There would be so much fun and laughter throughout, my family are quite a funny bunch, some gifts would be serious, personal and meaningful and others would just make us belly laugh. My grandfather and a couple of uncles were good at playing tricks on people. They loved making people laugh.

One of my favourite parts was when they would pass around this little set of Bible verse cards, we would each take one out of the box and once everybody had taken their card, we would go around the room and each person would read their verse out loud and we would all just take a moment to take it in. My next favourite part was the singing!

My family is quite musically gifted, so there would be a few people playing instruments and the rest of us would sing along. It was beautiful praising God and enjoying Christmas together as a family. This was the only “church” I ever knew as a young child. There’d be an accordion, an organ, a harmonica, and a guitar along with all the voices of the people I love. A little piece of heaven.

I remember when we were little, my mum would buy loads of small gifts, like pens, pencils, cute erasers and note pads, along with any other toys and gifts, and she’d wrap them all up separately rather than putting them in bundles, so we would have a mountain of little gifts to open up. It’s all so exciting when you’re little!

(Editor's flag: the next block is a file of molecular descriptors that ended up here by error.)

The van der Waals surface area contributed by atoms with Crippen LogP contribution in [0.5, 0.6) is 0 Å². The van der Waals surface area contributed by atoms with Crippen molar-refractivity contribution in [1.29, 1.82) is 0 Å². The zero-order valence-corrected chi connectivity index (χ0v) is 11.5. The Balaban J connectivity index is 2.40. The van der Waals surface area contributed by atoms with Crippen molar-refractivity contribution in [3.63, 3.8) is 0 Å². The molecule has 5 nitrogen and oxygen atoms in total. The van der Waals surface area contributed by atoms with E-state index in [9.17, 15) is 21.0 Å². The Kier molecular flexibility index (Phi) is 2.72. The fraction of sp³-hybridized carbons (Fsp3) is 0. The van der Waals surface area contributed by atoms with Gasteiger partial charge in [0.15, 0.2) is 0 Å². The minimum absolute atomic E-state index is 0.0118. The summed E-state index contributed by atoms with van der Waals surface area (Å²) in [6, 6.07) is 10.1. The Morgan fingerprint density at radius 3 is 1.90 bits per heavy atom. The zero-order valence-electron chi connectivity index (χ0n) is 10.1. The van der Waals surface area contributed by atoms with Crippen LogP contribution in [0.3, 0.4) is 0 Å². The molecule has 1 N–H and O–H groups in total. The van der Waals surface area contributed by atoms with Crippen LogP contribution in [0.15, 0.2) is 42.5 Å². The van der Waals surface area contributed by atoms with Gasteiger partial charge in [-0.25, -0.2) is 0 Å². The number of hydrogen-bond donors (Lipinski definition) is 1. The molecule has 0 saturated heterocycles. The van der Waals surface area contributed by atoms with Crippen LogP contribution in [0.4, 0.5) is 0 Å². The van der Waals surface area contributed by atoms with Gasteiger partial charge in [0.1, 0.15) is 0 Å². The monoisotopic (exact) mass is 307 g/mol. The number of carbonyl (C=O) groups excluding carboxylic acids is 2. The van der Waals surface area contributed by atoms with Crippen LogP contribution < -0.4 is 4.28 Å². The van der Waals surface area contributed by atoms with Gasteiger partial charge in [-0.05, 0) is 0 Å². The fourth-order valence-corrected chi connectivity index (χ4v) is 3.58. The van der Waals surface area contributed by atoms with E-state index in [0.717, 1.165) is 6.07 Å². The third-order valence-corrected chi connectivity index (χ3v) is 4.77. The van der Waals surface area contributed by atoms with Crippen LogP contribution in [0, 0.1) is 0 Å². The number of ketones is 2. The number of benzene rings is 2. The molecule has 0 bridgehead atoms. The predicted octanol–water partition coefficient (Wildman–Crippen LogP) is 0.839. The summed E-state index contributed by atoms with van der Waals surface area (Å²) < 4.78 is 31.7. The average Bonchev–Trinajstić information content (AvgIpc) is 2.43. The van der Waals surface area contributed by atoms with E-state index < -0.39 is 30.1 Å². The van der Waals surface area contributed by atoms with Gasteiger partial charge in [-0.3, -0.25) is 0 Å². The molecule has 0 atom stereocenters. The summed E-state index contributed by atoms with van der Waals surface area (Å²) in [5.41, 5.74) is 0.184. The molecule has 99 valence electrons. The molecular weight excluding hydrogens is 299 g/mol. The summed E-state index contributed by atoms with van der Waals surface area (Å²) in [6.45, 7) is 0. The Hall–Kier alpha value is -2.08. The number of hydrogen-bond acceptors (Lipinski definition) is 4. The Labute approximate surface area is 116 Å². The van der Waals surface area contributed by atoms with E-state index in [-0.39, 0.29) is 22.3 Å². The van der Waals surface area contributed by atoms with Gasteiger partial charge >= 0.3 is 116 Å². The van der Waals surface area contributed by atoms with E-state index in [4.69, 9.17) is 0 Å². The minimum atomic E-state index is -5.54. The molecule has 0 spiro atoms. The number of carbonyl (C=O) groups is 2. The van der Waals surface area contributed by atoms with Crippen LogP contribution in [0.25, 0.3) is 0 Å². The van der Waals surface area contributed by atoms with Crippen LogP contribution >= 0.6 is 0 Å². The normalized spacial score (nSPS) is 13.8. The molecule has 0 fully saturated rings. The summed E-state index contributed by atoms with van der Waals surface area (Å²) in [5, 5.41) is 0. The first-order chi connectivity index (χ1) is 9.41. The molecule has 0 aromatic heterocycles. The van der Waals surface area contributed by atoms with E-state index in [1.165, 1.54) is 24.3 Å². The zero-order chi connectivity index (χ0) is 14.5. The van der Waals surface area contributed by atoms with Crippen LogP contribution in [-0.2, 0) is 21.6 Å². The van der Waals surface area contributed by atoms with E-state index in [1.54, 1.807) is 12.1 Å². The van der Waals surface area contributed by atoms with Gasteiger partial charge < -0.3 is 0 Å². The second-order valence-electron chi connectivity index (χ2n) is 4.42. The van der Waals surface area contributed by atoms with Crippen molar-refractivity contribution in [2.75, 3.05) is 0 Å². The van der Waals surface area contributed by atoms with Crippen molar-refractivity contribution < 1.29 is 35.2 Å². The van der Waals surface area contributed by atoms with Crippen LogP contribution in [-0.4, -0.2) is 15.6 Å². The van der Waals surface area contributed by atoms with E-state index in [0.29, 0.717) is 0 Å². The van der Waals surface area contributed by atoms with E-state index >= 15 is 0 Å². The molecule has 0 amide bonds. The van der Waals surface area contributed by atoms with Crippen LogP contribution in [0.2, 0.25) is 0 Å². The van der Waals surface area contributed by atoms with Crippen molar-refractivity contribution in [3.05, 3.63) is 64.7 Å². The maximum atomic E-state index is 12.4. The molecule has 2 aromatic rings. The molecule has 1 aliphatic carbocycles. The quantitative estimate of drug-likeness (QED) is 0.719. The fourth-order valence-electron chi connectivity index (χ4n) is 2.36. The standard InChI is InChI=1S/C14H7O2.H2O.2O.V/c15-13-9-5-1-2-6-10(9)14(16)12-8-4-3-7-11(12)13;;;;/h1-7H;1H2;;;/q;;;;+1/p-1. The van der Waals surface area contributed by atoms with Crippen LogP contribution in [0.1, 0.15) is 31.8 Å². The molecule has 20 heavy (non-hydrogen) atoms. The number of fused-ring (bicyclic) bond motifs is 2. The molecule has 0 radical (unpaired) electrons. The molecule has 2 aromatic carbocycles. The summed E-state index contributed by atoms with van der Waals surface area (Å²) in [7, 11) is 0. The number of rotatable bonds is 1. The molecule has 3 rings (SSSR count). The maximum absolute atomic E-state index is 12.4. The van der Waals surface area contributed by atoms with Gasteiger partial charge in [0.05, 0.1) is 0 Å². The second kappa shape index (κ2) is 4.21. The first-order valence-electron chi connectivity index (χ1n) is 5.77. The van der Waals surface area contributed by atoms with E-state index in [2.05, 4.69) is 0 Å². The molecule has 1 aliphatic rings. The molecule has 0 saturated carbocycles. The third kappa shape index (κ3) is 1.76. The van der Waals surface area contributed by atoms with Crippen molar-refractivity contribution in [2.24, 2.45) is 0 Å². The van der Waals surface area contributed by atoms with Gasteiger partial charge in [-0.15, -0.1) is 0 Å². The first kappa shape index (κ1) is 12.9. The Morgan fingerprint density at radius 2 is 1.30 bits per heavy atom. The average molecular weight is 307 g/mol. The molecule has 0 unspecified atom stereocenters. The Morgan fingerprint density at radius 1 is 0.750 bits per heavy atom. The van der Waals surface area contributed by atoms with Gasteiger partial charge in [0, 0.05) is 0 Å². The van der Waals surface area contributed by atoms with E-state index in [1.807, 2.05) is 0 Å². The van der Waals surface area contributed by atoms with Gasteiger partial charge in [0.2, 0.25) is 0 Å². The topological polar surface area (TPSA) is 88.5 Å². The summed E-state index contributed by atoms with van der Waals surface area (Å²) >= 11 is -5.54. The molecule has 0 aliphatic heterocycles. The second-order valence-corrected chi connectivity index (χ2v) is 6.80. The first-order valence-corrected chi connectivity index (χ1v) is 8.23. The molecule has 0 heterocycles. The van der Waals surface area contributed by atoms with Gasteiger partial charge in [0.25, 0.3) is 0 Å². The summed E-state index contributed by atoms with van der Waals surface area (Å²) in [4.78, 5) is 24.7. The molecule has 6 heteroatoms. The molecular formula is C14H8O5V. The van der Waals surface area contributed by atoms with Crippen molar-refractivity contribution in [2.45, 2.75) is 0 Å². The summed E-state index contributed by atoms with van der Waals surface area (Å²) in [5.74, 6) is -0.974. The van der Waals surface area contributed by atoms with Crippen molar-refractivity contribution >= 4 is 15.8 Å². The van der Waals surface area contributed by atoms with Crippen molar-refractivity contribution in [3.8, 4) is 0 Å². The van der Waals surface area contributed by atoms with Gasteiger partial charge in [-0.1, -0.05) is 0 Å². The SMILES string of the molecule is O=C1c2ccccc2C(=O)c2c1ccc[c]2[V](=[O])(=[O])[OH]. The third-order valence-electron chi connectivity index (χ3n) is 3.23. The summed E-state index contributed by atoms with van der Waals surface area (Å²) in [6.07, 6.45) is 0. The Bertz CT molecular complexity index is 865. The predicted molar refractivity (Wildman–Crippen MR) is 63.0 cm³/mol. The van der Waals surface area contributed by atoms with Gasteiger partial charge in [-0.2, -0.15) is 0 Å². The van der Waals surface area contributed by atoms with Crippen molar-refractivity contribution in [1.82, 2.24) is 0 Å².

That night, all the cousins would sleep over at Ouma and Oupa’s house so we could start playing as soon as we woke up in the morning.

Christmas Day

As usual the little ones would be up early playing with their new toys. My Oupa would always wake first and have his tea with the birds in the aviary. Not only at Christmas though, I spent quite a few mornings with him there over the years. He’d go inside and I’d sit on the outside feeding grasses through the wire fence, loving that the little birds would trust me enough to come up to my hand and nibble on the grass I offered them. It was always a quiet time, no talking, I imagine this is how he spent his morning time with the Lord.

On Christmas morning, the ladies would be cooking up a storm in the kitchen and the men would be gathered around the BBQ getting it nice and hot for the meat and as we played in the garden I remember the sound of the men catching up and laughing and the ladies, and the pots and pans, chattering away in the kitchen.